Exclusive design glossary

Ability bias

An ability bias is a tendency to solve problems while using our own abilities as a baseline.

—Kat Holmes, Mismatch

Accessibility

  1. The qualities that make an experience open to all.
  2. A professional discipline aimed at achieving No. 1

According to Kat Holmes an important distinction is that accessibility is an attribute, while inclusive design is a method.

Bram Duvigneau

Bram Duvigneau gave a so called expert lecture at the Master Design in Rotterdam. It was basically a conversation between Bram and me about the difference between expert screen reader users and laypeople.

Bram Duvigneau is an accessibility researcher and consultant at Firm Ground. He has a background in web development. His aim is to provide accessible solutions that are usable for everyone.

Disability

There are two common models of disability.

The medical model of disability

According to this model disability is a personal problem, a deviation from the norm. In this model disability is something that should be cured.

The social model of disability

In this model disability is seen as a complex interaction between society and individuals. In this model solutions are to be found in lowering of removing hurdles that exclude people from parts of society.

Exclusion habit

In design, an exclusion habit could be a pattern, or a design method we use every day which doesn’t work for everybody. We use this pattern out of habit, without realising the consequences of it. Oftentimes these habits are chosen because of understandable reasons, like tight deadlines, business goals. They may be based on (false) assumptions as well.

Exclusive design

A provocative term I use to describe the design method I use in order to create expert knowledge on accessible design: designing for and with one real person with a real disability.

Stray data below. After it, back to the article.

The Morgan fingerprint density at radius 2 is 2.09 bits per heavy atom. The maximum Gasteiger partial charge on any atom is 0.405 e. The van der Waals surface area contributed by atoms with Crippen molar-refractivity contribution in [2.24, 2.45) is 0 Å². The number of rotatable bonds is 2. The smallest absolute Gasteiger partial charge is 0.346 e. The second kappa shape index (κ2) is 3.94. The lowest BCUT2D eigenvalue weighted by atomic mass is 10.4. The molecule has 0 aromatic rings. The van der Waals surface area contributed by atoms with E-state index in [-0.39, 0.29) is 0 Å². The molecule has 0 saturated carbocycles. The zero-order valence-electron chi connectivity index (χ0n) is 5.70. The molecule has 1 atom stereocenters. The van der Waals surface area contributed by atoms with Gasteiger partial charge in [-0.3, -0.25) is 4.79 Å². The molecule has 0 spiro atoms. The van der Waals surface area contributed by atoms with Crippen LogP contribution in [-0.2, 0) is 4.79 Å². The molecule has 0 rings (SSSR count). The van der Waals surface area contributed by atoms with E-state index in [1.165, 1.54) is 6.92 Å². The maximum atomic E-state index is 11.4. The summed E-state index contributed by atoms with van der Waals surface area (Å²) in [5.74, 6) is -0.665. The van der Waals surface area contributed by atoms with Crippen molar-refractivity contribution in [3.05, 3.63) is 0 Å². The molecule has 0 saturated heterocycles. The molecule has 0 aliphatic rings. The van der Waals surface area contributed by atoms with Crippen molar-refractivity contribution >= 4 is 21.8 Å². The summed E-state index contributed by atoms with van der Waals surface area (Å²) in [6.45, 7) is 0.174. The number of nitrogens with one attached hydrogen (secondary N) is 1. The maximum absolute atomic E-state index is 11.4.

Exclusivity can have a luxurious feel to it, yet at the same time it’s the opposite of inclusion, which has a very negative feel to it.

Focus states

Interactive elements in applications and on websites (like links and buttons) can be controlled with a keyboard or switch controls. When the interactive element receives focus the user can interact with it. This focus state can be styled. Default styles often show some sort of coloured or dotted border around the element.

Hamburger menu

An icon of three lines, often found in the top right, or top left corner of a screen. When clicked, the navigation menu is shown. The name comes from the idea that an oversimplified hamburger consists of three layers of the same width (bread, meat, bread).

Hannes Wallrafen

With Hannes Wallrafen I redesigned the website that hosts his audio projects. We designed it first and foremost for his specific way of using the web. Which is with JAWS as a screen reader. Together we worked on the invisible animations, and the giggling screen reader projects.

Hannes Wallrafen is a famous Dutch photographer who became blind in 2003. He has been working on audio objects ever since. With his Geluid in Zicht foundation he works on projects like Acoustic Scale Models for important Dutch architecture.